Gingrich: Wrong on the Surge
Here's Newt on President Bush's adoption of Gen. Patraeus's surge strategy in Iraq:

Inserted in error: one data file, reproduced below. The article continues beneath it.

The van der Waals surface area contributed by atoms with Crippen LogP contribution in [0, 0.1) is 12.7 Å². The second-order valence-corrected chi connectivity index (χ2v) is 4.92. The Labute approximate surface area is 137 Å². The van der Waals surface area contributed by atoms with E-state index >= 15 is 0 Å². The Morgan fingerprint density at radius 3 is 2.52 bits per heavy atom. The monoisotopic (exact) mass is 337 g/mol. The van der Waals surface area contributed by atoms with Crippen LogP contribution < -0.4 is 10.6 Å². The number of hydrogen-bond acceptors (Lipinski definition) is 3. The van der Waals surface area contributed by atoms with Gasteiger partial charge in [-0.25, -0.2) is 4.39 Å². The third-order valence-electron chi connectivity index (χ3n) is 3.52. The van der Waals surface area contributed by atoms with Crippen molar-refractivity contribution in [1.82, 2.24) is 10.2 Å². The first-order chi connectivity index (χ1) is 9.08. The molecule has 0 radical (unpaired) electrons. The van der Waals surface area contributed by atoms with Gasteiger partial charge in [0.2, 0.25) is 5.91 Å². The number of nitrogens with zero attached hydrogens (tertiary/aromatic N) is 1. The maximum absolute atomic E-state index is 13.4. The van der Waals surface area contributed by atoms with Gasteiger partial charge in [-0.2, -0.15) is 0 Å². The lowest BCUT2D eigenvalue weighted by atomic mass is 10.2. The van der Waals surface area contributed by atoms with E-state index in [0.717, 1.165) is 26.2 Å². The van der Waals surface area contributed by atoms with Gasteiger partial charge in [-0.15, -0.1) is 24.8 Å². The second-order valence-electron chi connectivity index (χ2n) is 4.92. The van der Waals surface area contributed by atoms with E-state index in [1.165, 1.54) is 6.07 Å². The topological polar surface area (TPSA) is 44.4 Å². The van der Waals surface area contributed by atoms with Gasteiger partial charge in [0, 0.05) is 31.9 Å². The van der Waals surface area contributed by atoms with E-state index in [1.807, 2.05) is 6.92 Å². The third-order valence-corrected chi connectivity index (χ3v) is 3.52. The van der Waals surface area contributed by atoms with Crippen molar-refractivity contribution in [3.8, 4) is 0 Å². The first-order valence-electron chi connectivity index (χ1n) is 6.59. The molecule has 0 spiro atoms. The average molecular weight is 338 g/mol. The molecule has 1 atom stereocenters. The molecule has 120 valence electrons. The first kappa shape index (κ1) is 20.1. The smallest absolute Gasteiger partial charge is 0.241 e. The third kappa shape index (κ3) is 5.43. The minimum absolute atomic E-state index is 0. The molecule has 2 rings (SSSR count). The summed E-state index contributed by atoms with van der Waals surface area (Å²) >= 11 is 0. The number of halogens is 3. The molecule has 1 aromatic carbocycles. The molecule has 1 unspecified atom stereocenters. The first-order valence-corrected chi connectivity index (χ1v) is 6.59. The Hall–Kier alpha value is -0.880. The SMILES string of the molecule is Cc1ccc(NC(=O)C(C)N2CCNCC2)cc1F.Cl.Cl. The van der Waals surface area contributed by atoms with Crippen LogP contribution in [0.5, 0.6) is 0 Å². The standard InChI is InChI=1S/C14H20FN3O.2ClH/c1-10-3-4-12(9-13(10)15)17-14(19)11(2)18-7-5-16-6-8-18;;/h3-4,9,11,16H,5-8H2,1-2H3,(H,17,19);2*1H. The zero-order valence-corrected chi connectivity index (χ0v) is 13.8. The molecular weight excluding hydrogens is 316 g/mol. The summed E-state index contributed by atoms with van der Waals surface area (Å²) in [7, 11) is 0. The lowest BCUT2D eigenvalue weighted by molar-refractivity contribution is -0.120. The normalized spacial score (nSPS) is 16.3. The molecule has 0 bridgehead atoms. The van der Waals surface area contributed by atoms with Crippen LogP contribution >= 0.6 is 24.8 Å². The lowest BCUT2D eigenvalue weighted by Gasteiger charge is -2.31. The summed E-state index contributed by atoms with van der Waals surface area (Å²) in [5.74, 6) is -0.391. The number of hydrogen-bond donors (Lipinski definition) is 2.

Bush was opposed by many of the top generals, by some Republican leaders who feared the surge would hurt in the 2008 elections, and of course by a slew of Democrats and media commentators. Here again Gingrich provided no support for his party’s embattled president, testifying as a private citizen in 2007 that the strategy was “inadequate,” contained “breathtaking” gaps, lacked “synergism” (whatever that means), and was “very disappointing.” What did Gingrich propose? Among other things, a 50 percent increase in the budget of the State Department.Newt, like most of the talking heads in Washington, thought the surge would be a colossal failure. He was wrong. Abrams point in this article -- in which he also points out that Newt opposed many of Reagan's Cold War policies -- is that Newt is not the visionary that he seems to think himself. To give Newt his due, I also had serious reservations about the surge. The strategy was brilliant and should be remembered as one of the bravest political acts in US history. I, like Newt, was wrong. The difference between the two of us? I'm not running for President. I don't think being wrong disqualifies him from being President, but his misremembering of history -- in which in his own mind he seems to think he was not only front and center in all of the major battles of the last quarter of a century but also on the right side of those battles -- causes me more than a bit of trepidation over his candidacy.